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How Artificial Intelligence Prevents Fraud

Devices and Networks Provide Clues to Suspicious Patterns
How Artificial Intelligence Prevents Fraud

Artificial intelligence can be used to enhance security across a number of business sectors, including retail and financial, says Dr. Akli Adjaoute of security firm Brighterion.

See Also: Managing Identity, Security and Device Compliance in an IT World

By tracing the steps of card usage and device or endpoint access, security specialists are more effectively linking points of compromise and preventing fraud, Adjaoute says. And organizations are relying on artificial intelligence to trace those steps, he adds, by analyzing the behaviors of transactions and devices.

The use of artificial intelligence for fraud prevention is not a new concept, and it's not science fiction, Adjaoute says. Companies such as MasterCard and RBS WorldPay have for years relied on artificial intelligence to detect fraudulent transaction patterns and prevent card fraud, he says.

During this interview recorded at RSA 2014, Adjaoute discusses:

  • How use cases for artificial intelligence have evolved;
  • Why artificial intelligence is a necessity for providing a holistic vision of security; and
  • How artificial intelligence could have been used to prevent recent retail breaches at Target Corp. and Neiman Marcus.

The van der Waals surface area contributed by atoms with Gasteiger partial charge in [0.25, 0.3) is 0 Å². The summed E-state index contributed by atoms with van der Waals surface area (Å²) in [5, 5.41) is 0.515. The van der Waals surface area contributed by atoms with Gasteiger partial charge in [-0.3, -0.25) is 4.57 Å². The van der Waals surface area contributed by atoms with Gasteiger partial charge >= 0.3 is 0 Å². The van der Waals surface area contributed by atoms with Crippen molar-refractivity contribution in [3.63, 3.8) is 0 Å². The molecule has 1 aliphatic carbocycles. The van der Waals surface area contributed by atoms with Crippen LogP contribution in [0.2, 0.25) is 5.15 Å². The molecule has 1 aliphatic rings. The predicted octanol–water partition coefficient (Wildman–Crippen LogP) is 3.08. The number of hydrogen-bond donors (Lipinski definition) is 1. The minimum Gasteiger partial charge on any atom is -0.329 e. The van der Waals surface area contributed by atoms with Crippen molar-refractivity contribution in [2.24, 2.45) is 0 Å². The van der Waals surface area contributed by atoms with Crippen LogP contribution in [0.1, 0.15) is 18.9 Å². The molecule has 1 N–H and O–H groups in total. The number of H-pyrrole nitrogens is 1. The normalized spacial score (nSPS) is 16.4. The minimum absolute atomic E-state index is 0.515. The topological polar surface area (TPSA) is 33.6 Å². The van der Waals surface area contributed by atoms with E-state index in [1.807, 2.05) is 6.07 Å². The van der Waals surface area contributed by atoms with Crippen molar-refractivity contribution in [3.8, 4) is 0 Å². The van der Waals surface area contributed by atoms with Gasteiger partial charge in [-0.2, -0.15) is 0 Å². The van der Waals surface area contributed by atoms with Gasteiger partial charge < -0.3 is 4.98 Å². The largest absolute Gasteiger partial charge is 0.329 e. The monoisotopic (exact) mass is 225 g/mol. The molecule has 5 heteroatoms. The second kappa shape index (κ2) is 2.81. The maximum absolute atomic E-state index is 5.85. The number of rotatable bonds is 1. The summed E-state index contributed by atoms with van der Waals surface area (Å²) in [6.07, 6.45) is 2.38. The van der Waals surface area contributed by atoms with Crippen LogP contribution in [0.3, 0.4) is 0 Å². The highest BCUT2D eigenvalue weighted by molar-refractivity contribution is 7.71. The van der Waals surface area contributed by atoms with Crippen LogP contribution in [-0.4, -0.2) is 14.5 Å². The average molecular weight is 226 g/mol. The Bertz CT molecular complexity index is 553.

Adjaoute is the CEO and founder of Brighterion and is a global leader in cognitive science. Prior to founding Brighterion, he founded Cognitix Technologies, which became the supplier of MINDSuite, a tool for the development and deployment of artificial intelligence applications. Adjaoute also serves as an adjunct professor in artificial intelligence and business intelligence at the University of San Francisco.


About the Author

Tracy Kitten

Tracy Kitten

Executive Editor, BankInfoSecurity & CUInfoSecurity

A veteran journalist with more than 18 years' experience, Kitten has covered the financial sector for the last 11 years. Before joining Information Security Media Group in 2010, where she now serves as the Executive Editor of BankInfoSecurity and CUInfoSecurity, she covered the financial self-service industry as the senior editor of ATMmarketplace, part of Networld Media. Kitten has been a regular speaker at domestic and international conferences, and was the keynote at ATMIA's U.S. and Canadian conferences in 2009. She has been quoted by CNN.com, ABC News, Bankrate.com and MSN Money.




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